The pro-Iran war posturing continues in the House, with yet another Member of Congress throwing their hat in the ring to signal support for Israeli-led preventive war on Iran.

Arizona Republican Paul Gosar has dropped what is now the third resolution in the 112th Congress providing Congressional cover for Israeli strikes—which the Pentagon has warned would drag the U.S. into war.

Signaling unconditional support for Israeli strikes significantly undercuts U.S. efforts to avoid war; it politicizes Israeli security (which is supposedly sacrosanct); and it provides political leverage against the U.S. administration for hawks in Israel (a group which, by the way, apparently doesn’t include Israel’s military chief).

Gosar’s resolution, H.Res.630, has no cosponsors.  But between his new measure, a “happy birthday Israel, now go bomb Iran” resolution, and the one that started it all–the Gohmert resolution, there are now 120 House Members who have endorsed Israeli preventive war in the current Congress.

The full list is below–I wonder how many of these Members have repeated the line that we must “listen to our generals”?  All the while, they disregard the overwhelming opposition to war with Iran expressed by the U.S. military, and instead follow the AIPAC-Netanyahu line (although AIPAC has been careful to not publicly endorse these measures, yet).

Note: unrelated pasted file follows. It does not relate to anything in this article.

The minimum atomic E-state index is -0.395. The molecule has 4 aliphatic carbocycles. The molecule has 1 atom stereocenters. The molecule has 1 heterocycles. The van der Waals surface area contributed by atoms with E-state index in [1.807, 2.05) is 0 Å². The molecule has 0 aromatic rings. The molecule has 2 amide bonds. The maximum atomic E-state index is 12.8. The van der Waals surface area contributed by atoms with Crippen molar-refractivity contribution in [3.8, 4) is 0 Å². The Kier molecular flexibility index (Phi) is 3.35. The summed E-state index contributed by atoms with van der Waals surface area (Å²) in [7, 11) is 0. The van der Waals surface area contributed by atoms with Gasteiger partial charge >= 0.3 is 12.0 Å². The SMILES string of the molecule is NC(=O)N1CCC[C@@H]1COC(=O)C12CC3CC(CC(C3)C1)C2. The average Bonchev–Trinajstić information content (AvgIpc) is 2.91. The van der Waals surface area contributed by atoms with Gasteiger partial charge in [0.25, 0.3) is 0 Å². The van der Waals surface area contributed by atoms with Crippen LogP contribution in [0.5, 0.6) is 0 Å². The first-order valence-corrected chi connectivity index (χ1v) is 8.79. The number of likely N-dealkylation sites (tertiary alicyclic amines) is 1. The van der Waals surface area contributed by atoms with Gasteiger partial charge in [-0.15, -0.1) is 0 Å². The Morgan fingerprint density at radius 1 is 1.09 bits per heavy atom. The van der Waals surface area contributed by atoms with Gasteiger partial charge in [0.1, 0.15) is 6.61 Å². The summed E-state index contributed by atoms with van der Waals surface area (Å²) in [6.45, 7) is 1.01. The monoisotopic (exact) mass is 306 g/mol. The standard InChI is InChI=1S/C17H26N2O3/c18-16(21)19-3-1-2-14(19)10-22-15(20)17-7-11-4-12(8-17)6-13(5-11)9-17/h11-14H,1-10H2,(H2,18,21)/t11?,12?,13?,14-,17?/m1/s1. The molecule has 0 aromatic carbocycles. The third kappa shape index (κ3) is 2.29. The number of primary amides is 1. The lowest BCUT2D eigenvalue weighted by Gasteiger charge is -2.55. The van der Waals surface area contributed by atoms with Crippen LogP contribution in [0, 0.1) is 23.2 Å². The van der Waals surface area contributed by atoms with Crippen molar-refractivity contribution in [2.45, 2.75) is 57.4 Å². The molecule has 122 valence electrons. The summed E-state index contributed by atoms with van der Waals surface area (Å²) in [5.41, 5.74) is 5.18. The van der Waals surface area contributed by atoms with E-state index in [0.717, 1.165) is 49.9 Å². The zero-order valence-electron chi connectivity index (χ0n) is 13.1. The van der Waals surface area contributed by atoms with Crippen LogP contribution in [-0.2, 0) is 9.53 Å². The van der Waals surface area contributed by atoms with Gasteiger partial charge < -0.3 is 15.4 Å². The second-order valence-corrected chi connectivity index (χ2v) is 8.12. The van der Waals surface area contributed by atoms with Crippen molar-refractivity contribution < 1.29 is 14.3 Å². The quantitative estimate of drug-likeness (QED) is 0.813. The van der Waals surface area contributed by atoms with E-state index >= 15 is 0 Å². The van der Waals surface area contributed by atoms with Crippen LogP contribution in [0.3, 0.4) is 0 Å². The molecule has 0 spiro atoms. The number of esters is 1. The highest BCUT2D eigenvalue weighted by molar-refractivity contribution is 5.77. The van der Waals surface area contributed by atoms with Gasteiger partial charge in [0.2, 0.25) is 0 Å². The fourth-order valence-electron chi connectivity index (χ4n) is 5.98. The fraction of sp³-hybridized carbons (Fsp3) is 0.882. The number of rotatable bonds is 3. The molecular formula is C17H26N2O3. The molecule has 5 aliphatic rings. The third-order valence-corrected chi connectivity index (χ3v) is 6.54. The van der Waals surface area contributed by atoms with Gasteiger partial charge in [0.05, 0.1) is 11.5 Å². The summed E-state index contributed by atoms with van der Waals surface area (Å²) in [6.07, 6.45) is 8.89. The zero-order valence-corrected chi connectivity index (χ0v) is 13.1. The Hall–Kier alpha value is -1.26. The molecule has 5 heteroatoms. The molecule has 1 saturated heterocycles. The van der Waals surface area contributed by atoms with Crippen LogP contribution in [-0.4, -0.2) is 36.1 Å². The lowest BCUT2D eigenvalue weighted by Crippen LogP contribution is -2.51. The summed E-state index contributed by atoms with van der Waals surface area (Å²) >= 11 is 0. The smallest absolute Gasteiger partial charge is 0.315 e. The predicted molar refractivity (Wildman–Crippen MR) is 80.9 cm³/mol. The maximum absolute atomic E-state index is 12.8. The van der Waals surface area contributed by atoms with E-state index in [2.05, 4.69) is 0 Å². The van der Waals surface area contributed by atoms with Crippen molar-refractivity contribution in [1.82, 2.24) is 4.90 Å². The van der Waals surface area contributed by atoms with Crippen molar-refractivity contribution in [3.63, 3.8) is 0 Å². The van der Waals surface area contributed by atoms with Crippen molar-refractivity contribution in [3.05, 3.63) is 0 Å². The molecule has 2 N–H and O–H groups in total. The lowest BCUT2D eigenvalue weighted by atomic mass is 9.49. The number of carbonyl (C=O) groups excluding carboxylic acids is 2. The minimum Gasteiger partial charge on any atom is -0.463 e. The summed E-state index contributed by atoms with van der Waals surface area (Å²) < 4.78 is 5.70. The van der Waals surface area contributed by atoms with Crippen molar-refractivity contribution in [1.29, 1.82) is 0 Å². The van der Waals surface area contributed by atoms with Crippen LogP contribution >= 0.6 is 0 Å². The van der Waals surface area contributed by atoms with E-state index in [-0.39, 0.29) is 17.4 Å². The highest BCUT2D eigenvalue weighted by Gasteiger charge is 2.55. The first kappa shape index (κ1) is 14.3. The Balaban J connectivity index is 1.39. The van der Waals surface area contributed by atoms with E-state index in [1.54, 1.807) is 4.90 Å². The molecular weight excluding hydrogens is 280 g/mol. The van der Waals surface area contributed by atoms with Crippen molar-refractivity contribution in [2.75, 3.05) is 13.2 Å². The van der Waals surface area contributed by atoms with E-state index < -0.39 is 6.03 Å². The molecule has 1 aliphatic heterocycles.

Gosar’s resolution also, tellingly, plays fast and loose with the facts, repeating the dangerous meme that Iran is actively building a nuclear weapon.  This misstatement has been repeatedly shot down by top officials, including in testimony before Congress.  They have made clear that, while Iran’s nuclear program is a serious concern that must be addressed, Iran’s leadership has not decided to actively pursue a nuke.  U.S. intelligence agrees.  Israeli intelligence agrees.  The IAEA agrees.  Congressional hawks, however, have their own set of facts.

The resolution also comes at a time when the U.S is finally gaining diplomatic traction in sensitive negotiations with Iran. Progress on the diplomatic front is critical to resolve the nuclear standoff, prevent war, and finally directly address the neglected issue of human rights in Iran.

Whether political opportunism or policy ignorance, it is unconscionable for elected officials to play games when the lives of U.S. servicemembers–not to mention civilians in Iran and Israel–are on the line.  Yes, the question of nuclear weapons-acquisition versus capability is complicated.  Yes, diplomacy is tough.  But war is not simple nor easy.  And we deserve for our representatives in Congress to do their homework instead of paving a path through falsehoods to another war of choice.

Representatives who have signed onto resolutions endorsing Israeli preventive strikes on Iran (113 Republicans in bold, 7 Democrats in italics:

Rep Adams, Sandy
Rep Austria, Steve
Rep Bachmann, Michele
Rep Bachus, Spencer
Rep Bartlett, Roscoe G.
Rep Barton, Joe
Rep Bilirakis, Gus M.
Rep Blackburn, Marsha
Rep Boren, Dan
Rep Brady, Kevin
Rep Broun, Paul C.
Rep Bucshon, Larry
Rep Buerkle, Ann Marie
Rep Burton, Dan
Rep Canseco, Francisco “Quico”
Rep Cardoza, Dennis A.
Rep Carter, John R.
Rep Chabot, Steve
Rep Chaffetz, Jason
Rep Coble, Howard
Rep Cole, Tom
Rep Conaway, K. Michael
Rep Culberson, John Abney
Rep DesJarlais, Scott
Rep Diaz-Balart, Mario